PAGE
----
Reducing Anxiety through Exercise

by | Apr 8, 2010 | Anxiety, Health

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Physical exercise has more than just physical benefits. For instance, as we wrote a while back, when kids exercise more, they also tend to achieve more academically. In Spark, John Ratey provides ample support for this as well as the many other benefits of exercise for children and adults. For example, exercise also has a positive effect on mood, emotions and psychological well-being – so much so that exercise is now prescribed for conditions such as depression. (And some say it should be prescribed even more.)

For a long time, when people talked about the psychological effects of exercise, they usually focused on endorphins – opiate-like compounds released by the pituitary gland and hypothalamus during exercise or when we’re excited or in pain. More recently, research has looked at the possibility that changes in dopamine or serotonin levels during exercise might be involved.

The truth of the matter is that we don’t yet completely know why exercise makes us feel good mentally as well as physically, but some intriguing research out of Princeton may bring us one step closer to understanding this important phenomenon.

According to a report on the study published late last year in the New York Times, there appears to be a difference in neuron response between active and sedentary rats.

Scientists have known for some time that exercise stimulates the creation of new brain cells (neurons) but not how, precisely, these neurons might be functionally different from other brain cells.

In the experiment, preliminary results of which were presented [in October 2009] at the annual meeting of the Society for Neuroscience in Chicago, scientists allowed one group of rats to run. Another set of rodents was not allowed to exercise. Then all of the rats swam in cold water, which they don’t like to do. Afterward, the scientists examined the animals’ brains. They found that the stress of the swimming activated neurons in all of the brains. (The researchers could tell which neurons were activated because the cells expressed specific genes in response to the stress.) But the youngest brain cells in the running rats, the cells that the scientists assumed were created by running, were less likely to express the genes. They generally remained quiet. The “cells born from running,” the researchers concluded, appeared to have been “specifically buffered from exposure to a stressful experience.” The rats had created, through running, a brain that seemed biochemically, molecularly, calm.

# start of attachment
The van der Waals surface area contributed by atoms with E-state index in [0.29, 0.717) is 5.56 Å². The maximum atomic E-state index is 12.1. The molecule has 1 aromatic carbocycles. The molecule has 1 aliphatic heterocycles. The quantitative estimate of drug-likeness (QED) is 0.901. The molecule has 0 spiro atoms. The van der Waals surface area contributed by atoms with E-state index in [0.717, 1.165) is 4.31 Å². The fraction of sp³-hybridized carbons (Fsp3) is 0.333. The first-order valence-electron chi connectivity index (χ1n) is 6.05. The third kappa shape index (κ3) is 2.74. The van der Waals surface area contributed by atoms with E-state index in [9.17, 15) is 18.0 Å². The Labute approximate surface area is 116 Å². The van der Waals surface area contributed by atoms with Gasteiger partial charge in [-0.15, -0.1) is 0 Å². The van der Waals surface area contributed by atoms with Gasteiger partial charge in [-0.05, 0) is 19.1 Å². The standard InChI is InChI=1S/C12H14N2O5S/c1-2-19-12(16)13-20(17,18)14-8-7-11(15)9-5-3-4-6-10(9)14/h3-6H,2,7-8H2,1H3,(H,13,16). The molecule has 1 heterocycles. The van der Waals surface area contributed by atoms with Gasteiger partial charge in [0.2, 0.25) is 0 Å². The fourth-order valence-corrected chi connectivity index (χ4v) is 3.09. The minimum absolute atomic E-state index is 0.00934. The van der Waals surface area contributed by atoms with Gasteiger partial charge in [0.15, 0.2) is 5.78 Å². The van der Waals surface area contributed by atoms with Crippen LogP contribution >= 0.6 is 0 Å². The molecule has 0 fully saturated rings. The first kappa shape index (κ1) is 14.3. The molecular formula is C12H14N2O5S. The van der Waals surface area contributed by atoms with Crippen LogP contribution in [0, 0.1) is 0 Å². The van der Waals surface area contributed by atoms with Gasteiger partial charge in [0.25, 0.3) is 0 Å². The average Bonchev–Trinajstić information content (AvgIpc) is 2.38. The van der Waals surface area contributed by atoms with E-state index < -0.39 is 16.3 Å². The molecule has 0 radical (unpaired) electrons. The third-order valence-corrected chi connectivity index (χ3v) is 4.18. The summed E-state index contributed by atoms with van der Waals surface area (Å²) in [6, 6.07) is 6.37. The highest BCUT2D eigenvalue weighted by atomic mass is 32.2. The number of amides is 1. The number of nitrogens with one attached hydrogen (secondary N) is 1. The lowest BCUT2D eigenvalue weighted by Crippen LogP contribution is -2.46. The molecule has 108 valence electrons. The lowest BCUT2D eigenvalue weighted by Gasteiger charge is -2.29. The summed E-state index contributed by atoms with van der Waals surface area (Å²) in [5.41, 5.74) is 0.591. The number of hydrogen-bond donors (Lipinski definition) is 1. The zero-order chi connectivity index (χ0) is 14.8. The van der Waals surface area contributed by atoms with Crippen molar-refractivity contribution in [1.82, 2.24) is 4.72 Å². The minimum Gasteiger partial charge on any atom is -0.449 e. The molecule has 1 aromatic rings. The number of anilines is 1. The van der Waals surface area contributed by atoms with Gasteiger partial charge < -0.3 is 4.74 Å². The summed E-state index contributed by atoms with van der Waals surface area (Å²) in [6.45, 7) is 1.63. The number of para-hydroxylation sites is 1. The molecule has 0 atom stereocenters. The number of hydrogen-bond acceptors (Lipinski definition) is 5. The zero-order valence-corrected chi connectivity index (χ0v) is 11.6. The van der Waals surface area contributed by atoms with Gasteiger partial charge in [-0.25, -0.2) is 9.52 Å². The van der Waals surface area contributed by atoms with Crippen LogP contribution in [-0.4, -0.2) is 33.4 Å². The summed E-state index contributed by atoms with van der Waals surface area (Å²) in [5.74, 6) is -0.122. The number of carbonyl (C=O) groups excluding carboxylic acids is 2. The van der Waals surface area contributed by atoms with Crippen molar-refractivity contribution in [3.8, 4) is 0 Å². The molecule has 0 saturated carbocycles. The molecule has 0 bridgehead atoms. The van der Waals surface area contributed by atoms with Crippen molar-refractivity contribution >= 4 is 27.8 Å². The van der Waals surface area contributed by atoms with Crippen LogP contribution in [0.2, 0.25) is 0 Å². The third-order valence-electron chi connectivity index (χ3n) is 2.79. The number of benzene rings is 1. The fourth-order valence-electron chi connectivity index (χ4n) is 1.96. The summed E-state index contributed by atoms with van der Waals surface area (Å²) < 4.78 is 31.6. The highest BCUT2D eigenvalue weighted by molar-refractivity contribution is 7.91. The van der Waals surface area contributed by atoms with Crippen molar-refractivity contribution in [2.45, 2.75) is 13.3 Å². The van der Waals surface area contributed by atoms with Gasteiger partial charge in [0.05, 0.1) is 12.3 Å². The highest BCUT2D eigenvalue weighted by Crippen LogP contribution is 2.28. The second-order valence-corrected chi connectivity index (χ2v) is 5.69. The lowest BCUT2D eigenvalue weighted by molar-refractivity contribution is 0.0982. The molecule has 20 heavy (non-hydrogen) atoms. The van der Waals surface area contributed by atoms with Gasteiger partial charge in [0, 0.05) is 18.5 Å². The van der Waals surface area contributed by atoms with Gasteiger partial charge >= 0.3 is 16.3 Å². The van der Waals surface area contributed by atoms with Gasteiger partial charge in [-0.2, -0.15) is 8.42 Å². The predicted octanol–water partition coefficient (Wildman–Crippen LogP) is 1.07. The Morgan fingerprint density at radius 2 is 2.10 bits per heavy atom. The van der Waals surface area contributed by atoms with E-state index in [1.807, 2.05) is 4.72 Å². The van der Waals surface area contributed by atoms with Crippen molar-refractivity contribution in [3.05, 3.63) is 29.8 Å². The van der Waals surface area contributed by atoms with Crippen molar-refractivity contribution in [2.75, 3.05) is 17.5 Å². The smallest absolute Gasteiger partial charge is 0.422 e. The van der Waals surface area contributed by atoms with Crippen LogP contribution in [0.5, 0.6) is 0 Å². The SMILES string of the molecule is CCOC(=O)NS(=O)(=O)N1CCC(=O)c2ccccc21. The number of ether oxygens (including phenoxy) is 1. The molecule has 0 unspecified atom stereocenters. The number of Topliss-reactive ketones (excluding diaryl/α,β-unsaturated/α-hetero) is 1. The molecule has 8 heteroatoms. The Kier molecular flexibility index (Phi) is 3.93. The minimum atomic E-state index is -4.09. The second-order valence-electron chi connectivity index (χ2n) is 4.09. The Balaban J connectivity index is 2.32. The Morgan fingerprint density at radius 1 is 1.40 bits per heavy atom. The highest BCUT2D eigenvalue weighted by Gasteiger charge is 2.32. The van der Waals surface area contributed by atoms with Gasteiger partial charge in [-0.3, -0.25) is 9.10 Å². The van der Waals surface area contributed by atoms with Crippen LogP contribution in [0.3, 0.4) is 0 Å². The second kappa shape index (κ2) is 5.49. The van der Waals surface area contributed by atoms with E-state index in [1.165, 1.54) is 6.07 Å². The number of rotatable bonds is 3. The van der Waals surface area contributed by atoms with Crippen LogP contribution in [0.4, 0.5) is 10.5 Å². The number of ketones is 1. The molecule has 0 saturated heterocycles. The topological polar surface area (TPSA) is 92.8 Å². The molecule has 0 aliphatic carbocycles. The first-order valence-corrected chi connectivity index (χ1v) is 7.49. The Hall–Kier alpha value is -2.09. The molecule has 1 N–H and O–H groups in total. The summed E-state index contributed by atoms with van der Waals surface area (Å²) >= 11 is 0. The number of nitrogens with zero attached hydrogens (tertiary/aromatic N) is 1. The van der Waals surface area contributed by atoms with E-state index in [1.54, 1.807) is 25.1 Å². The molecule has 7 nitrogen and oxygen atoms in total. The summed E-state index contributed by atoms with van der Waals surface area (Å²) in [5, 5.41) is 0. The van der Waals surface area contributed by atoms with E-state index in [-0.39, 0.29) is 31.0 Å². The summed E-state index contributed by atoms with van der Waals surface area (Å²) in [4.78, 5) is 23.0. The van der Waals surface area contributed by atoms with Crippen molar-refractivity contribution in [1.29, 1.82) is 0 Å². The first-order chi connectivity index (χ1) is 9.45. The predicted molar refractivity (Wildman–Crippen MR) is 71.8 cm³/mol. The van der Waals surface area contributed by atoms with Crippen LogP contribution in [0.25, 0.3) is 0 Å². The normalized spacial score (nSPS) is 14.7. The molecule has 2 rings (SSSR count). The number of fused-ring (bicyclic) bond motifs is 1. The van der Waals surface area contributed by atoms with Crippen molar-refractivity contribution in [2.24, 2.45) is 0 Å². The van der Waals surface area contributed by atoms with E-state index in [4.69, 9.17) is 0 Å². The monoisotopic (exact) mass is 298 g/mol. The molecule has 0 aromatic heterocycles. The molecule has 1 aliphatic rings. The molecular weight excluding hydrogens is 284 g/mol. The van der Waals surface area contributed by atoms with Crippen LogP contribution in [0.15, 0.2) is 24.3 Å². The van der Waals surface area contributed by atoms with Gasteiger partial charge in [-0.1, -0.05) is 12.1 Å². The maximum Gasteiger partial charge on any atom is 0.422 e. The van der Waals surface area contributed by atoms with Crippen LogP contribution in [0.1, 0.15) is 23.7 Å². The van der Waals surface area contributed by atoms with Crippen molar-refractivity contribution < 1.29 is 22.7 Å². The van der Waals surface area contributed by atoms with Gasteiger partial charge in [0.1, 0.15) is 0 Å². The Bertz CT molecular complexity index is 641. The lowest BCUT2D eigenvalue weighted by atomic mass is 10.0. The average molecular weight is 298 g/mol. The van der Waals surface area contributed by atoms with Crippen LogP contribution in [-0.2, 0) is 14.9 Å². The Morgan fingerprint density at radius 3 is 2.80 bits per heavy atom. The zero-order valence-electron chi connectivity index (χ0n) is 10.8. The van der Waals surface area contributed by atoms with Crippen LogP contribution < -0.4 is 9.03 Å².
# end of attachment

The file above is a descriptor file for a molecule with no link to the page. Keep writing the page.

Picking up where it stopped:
In short, exercise was shown to reduce anxiety.

Notably, the changes don’t happen overnight but, as other research cited in the article has shown, emerge over a period of weeks. Nor is it entirely clear yet how these findings translate to human activity – although one of the reasons rats are so commonly used in studies such as this is that their metabolisms and other bodily functions are so similar to those of humans.

However, we do see – both in research on physical education and in our own work with students – much lower anxiety levels after some weeks of regular physical movement relative to anxiety at the beginning of the course. In fact, a good number of kids whose parents enroll them in Yoga Calm courses are there precisely because of anxiety and related mood disorders, the parents looking for ways of helping their children cope.

Similar results are reported by teachers, nurses, counselors and other school workers who have brought Yoga Calm to the classroom.
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The blend of breath work, physical activity and social-emotional games not only helps ease anxiety but also gives children tools for coping with anxiety and big emotions when they do arise – and they will, invariably.
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They are a part of life, after all. But by giving children – and ourselves – the means to handle them when they arise, we allow them – and ourselves – a way to thrive in spite of such difficult feelings.

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